"When I was four months old, my mother died suddenly and my father was left to look after me all by himself." - Danny, the Champion of the World
Danny is the title character in Roald Dahl's 1975 book, Danny, the Champion of the World. He's also the narrator of the story, which follows the adventures and incidents of his young life living in a gipsy caravan next to the filling station where his beloved father works.
Outside of school (where he has to deal with the terrifying Captain Lancaster and "the dreaded cane"), Danny has a happy life. He helps his Dad in the filling station, listens to his amazing bedtime stories at night (including tales of The Big Friendly Giant) and even offers a valuable helping hand with his father's poaching exploits, coming up with the idea that eventually costs Victor Hazell a few hundred pheasants.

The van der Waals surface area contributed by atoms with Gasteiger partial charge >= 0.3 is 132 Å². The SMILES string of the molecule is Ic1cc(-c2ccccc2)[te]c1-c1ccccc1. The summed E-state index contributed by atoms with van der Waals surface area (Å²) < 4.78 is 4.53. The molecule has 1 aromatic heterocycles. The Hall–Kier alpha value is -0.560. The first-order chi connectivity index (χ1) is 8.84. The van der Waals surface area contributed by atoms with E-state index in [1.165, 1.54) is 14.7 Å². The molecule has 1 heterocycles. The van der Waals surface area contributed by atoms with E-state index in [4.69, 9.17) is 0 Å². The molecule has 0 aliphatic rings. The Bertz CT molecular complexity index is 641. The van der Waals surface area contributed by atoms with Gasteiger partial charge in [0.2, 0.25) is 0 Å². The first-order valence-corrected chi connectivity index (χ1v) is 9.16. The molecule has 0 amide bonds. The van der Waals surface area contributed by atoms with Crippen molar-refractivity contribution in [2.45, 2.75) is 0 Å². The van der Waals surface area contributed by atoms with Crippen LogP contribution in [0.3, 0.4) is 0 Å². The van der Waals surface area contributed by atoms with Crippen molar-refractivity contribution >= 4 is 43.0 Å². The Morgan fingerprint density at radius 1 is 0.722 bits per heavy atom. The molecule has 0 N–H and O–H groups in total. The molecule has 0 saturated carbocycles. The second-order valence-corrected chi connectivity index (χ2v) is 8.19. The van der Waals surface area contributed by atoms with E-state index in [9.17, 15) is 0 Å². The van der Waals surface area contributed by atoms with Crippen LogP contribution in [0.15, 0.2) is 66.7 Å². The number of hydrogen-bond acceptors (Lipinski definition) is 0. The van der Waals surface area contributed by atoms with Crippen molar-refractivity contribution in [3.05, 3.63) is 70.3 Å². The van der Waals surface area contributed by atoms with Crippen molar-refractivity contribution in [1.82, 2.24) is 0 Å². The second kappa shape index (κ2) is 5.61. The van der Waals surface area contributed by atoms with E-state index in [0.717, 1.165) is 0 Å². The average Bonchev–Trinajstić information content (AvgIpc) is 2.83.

So he's resourceful - and brave, too. Not only does he dream up this great pheasant-catching idea, he also helps his Dad carry it out. And, when his father is caught in one of Victor Hazell's traps for poachers, Danny is quick to notice his absence and shoots off to the rescue in a Baby Austin (don't try that at home...)
Of all his stories, Danny, the Champion of the World is one of Roald Dahl's most autobiographical and is said to have been one of his favourites. The scenes where Danny is at school are echoed in Boy, Roald's later memoir about his own schooldays, and the area where Danny and his father live is based on Great Missenden, where Roald lived with his own family.
In 1989, a film adaptation of the story was released starring Samuel Irons as Danny. His father, Jeremy Irons, played Danny's Dad William.
My father, without the slightest doubt, was the most marvellous and exciting father any boy ever had.
Danny, the Champion of the World